Posted by: otto on September 9, 2006 at 1:45 PM | PERMALINK

Why is there never a good cop scenario offered by those in favor of torture? Or, if offering a detainee American citizenship, a house in the burbs, and a Hummer if they coughed up what they know about the Islamofacists worked, would we agree to such a course of action? I suspect the response to this question from the right would be, No way in hell would we do that. Which is fine, but then the proffered goal of extracting information for the successful promulgation of the GwoT is bunk.

The bad cop and ticking time bomb scenarios are devices for sadists, fascists, racists, and the ill-informed to publicly rationalize and sanction the behavior in which they wish to engage. (see brooksfoes 7 Sep 1:57 post for a better exposition of this)

Posted by: otto on September 9, 2006 at 2:47 PM | PERMALINK

This is a fun video about bush's policies

:

http://www.youtube.com/watch?v=xhRtUS5TtFw

Posted by: Ted on September 9, 2006 at 3:16 PM | PERMALINK

Thomas:

Well, it's just like how abortion leads to many many "lesser evils," isn't it ...

The problem with this kind of reasoning is that leads to exceptions to virtually any moral principle, based on circumstance. Push this far enough and you get "situational ethics."

There are always going to be cases where what looks like an atrocity is justified in context. Hell, the US threw its full weight behind justifying nuking Japan twice ...

So if there's no line to be drawn Thomas -- because there will always be an exception which produces a "lesser evil" -- what happens to moral values?

Bob

Posted by: rmck1 on September 9, 2006 at 5:45 PM | PERMALINK

Thomas1,

"Wish." Indeed. Fair enough.

But what about the prospect of playing "good cop" instead of applying torture to get info? What's the line about catching flies with honey...? Or are we into "the only thing 'they' understand is force" territory here?

Posted by: otto on September 9, 2006 at 7:15 PM | PERMALINK

Thomas1,

I was asking about the "good cop" scenario without regard for the 10 minute time limit of your hypothetical. I meant it as a general approach. However, there is no reason why the "good cop" offer can't fit within the 10 minutes you propose. Instead of torturing for those minutes, the time is spent signing a contract for the citizenship, house, car, etc. Shall we discuss such a tack to extracting information or fall back on legalism?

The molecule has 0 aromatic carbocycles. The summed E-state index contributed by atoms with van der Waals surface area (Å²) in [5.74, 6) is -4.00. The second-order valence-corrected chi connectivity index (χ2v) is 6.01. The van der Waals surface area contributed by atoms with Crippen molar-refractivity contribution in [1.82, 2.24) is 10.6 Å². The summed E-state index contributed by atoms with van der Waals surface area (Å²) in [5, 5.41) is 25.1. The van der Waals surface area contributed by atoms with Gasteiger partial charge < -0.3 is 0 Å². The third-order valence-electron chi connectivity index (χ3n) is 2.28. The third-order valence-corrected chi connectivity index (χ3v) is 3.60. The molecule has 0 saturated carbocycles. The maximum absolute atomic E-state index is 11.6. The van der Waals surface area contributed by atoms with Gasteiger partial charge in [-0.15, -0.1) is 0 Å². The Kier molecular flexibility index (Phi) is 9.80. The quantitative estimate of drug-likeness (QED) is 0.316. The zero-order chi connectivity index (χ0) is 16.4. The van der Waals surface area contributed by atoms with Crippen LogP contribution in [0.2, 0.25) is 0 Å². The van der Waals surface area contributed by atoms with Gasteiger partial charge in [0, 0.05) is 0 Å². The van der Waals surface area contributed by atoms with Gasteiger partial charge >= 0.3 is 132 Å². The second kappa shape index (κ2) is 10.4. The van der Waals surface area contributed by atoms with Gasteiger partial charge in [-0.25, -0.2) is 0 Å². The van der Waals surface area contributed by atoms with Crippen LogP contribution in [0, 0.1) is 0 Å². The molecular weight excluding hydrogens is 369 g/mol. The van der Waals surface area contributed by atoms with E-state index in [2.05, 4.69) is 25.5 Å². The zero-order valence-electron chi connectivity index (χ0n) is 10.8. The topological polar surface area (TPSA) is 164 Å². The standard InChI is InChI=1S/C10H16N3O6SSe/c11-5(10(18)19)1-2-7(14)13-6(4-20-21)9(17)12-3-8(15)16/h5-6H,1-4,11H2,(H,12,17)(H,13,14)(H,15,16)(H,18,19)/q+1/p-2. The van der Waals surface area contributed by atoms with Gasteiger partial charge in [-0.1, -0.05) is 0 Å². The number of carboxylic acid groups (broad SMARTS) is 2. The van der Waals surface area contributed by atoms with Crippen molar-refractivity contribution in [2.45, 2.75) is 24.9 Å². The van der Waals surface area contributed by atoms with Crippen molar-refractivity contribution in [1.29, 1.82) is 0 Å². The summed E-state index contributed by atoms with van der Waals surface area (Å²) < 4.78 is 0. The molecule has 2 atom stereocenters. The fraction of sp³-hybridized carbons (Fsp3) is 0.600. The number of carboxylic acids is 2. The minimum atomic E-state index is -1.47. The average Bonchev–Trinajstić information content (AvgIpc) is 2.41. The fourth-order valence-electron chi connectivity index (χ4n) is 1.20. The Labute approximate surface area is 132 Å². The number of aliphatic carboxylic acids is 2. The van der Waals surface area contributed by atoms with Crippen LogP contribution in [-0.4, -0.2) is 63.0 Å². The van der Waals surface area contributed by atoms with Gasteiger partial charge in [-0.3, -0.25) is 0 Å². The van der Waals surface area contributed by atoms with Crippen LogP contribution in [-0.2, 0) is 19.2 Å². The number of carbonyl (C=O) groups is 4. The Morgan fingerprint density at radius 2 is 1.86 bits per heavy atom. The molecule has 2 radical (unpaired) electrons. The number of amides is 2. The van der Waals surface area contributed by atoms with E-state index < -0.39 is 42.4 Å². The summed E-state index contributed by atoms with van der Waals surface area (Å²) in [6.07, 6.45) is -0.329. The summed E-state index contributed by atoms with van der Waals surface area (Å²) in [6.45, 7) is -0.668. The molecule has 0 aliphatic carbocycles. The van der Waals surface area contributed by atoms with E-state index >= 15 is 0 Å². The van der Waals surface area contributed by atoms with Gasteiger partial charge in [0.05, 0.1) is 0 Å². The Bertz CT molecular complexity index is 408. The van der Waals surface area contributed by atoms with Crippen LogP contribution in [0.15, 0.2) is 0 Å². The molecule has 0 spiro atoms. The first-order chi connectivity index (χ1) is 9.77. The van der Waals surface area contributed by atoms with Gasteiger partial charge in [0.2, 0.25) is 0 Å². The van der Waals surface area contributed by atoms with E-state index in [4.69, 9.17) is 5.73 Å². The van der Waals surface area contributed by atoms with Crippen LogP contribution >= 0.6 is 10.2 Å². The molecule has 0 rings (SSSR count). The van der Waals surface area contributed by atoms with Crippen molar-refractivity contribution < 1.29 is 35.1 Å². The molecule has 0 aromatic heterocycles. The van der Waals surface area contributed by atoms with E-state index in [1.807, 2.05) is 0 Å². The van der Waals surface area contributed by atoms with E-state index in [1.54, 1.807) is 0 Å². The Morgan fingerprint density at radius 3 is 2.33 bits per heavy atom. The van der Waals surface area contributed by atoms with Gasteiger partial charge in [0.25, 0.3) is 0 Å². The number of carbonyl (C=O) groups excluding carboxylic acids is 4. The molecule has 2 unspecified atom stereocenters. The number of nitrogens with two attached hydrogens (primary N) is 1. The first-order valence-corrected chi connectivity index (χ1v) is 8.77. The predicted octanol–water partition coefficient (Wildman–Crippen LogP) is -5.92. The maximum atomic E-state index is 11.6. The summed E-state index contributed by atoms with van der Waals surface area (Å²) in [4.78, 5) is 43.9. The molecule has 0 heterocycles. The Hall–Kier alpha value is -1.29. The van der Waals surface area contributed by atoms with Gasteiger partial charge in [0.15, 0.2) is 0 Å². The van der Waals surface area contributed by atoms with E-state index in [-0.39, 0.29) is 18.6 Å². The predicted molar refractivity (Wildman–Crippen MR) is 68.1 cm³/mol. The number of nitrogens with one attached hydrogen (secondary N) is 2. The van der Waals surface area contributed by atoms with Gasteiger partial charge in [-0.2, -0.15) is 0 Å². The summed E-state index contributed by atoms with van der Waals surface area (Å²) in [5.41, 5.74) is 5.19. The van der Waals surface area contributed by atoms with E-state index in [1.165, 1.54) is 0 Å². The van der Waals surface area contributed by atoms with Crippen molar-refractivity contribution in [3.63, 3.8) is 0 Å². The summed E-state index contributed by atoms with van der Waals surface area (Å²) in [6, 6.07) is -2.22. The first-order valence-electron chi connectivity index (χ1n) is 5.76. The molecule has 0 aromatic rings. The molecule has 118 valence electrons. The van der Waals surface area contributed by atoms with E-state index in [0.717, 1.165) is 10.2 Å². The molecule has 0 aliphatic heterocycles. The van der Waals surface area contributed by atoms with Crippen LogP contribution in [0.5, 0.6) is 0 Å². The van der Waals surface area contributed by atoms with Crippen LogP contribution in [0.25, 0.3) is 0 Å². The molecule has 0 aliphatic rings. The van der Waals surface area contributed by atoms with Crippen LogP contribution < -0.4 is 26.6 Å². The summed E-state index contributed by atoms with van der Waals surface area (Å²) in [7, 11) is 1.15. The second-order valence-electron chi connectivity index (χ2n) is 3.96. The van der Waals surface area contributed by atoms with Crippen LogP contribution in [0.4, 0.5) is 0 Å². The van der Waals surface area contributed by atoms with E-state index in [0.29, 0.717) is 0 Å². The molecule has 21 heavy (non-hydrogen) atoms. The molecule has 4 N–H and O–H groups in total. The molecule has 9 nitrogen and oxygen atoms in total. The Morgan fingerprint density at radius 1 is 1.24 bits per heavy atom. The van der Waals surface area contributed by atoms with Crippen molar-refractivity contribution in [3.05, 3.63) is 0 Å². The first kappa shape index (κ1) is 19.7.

Posted by: otto on September 10, 2006 at 5:17 AM | PERMALINK

Thomas1,

I cant assume anything didnt work if I have no evidence that it has been tried.

Feel free to deny you would as well implies that you are prepared to accept only one possible answer to your question why you made sure to provide GOP with rmck1s response. A yes to your question allows you to say, Im right and with the majority of opinion. A no allows you to denigrate the character of the responder. Either way (and only a yes or a no response can be considered), there is no way you can lose with this question, and so it gets asked over and over.

Regardless, my answer to this question as it is put is no, I do not believe that torture is ever justified under any possible circumstances. Any affirmative reply to that question is predicated on the assumption that torture works, and that its primary function is to extract valuable and accurate information. It also implies that torture is the most effective means of interrogation. I am so far unconvinced of both. It seems far more likely to me that, as someone else mentioned above, its purpose is to control, punish, and destroy which is how we get what we saw at Abu Ghraib (BTW, not the work of a few bad apples as the primary documents on the subject clearly indicate).

Pretending that torture is all about the extraction of valuable and accurate information allows those who engage in it to justify a behavior that would otherwise be regarded as reprehensible and ultimately counterproductive. We invent rationalizations like this for ourselves all the time to publicly cover any number of negative behaviors. It appears that you are after the same thing with torture, hence the insistence on a scenario for which there is only one possible answer, an answer which justifies an activity that would be barbaric in any other situation and under which no one in good conscience would admit. The scenario thus provides an out. Ultimately, the ticking time bomb scenario is a psychological trick, a rigged and disingenuous question, as much for yourself as it is for those to whom it is put.

Since you mentioned it earlier, what we see with the ticking time bomb torture scenario is identical to the justification for Hiroshima and Nagasaki. These two acts scared the hell out of us. Could we have really done this? we all asked ourselves. We then promptly set about coming up with a retroactive, rigged explanation for why it was necessary for us to drop the two bombs: a million people would have died otherwise. A million, a billion, it does not matter. What is paramount is that the number of dead has to be set so high that disagreement with dropping the bombs sounds preposterous, even pathological. We are able this way to turn a horrific and morally questionable act into a rational choice in favor of the lesser of two evils while relieving us of responsibility for the choice, for in fact the argument implies that there is really none to make (just like the TTB). Ironically, it is a pathology or, to be fair, a lack of empathy, ignorance (not stupidity), self reflection (we did insist on unconditional surrender), or a plan for any solution less destructive that is trying to be disguised by those inventing this type of mental gymnastics.

Test it: Can you provide one real world example of the ticking time bomb scenario and how it worked (or did I miss one already further up the thread)? Can you come up with some sort of statistical analysis that demonstrates how the benefits to be gained here by torture (without resorting to hypotheticals) outweigh the negative consequences of its application? In other words, the closer you get to data and the farther away you get from hypotheticals and trick questions, the better you will understand this issue.

Posted by: otto on September 10, 2006 at 5:37 PM | PERMALINK